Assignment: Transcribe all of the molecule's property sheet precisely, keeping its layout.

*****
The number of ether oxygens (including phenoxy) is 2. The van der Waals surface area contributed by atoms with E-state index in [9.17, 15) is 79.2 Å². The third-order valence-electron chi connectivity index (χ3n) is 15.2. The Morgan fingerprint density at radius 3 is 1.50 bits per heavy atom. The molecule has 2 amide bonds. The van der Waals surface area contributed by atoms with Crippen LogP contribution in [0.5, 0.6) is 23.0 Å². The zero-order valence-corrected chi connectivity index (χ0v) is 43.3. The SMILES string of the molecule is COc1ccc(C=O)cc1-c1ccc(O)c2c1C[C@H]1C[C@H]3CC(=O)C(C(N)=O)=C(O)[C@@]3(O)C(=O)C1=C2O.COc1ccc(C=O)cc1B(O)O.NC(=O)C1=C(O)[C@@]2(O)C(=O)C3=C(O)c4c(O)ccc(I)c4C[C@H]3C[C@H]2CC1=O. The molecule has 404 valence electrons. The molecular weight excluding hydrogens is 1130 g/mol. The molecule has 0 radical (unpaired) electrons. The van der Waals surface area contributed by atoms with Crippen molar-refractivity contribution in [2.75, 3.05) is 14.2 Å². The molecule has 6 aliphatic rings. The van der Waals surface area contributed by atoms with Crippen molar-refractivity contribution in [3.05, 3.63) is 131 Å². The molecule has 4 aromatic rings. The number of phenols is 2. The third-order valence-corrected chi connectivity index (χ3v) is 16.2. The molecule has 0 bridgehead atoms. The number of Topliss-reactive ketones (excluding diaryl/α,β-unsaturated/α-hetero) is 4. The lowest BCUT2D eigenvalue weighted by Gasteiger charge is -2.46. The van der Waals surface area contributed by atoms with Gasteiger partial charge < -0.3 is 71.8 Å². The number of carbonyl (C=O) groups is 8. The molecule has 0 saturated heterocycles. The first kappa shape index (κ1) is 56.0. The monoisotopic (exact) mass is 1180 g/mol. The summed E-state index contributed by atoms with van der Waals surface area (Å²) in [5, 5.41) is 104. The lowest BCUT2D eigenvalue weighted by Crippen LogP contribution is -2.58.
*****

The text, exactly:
The number of ether oxygens (including phenoxy) is 2. The van der Waals surface area contributed by atoms with E-state index in [9.17, 15) is 79.2 Å². The third-order valence-electron chi connectivity index (χ3n) is 15.2. The Morgan fingerprint density at radius 3 is 1.50 bits per heavy atom. The molecule has 2 amide bonds. The van der Waals surface area contributed by atoms with Crippen LogP contribution in [0.5, 0.6) is 23.0 Å². The zero-order valence-corrected chi connectivity index (χ0v) is 43.3. The SMILES string of the molecule is COc1ccc(C=O)cc1-c1ccc(O)c2c1C[C@H]1C[C@H]3CC(=O)C(C(N)=O)=C(O)[C@@]3(O)C(=O)C1=C2O.COc1ccc(C=O)cc1B(O)O.NC(=O)C1=C(O)[C@@]2(O)C(=O)C3=C(O)c4c(O)ccc(I)c4C[C@H]3C[C@H]2CC1=O. The molecule has 404 valence electrons. The molecular weight excluding hydrogens is 1130 g/mol. The molecule has 0 radical (unpaired) electrons. The van der Waals surface area contributed by atoms with Crippen molar-refractivity contribution in [2.75, 3.05) is 14.2 Å². The molecule has 6 aliphatic rings. The van der Waals surface area contributed by atoms with Crippen molar-refractivity contribution in [3.05, 3.63) is 131 Å². The molecule has 4 aromatic rings. The number of phenols is 2. The third-order valence-corrected chi connectivity index (χ3v) is 16.2. The molecule has 0 bridgehead atoms. The number of Topliss-reactive ketones (excluding diaryl/α,β-unsaturated/α-hetero) is 4. The lowest BCUT2D eigenvalue weighted by Gasteiger charge is -2.46. The van der Waals surface area contributed by atoms with Gasteiger partial charge < -0.3 is 71.8 Å². The number of carbonyl (C=O) groups is 8. The molecule has 0 saturated heterocycles. The first kappa shape index (κ1) is 56.0. The monoisotopic (exact) mass is 1180 g/mol. The summed E-state index contributed by atoms with van der Waals surface area (Å²) in [5, 5.41) is 104. The lowest BCUT2D eigenvalue weighted by Crippen LogP contribution is -2.58.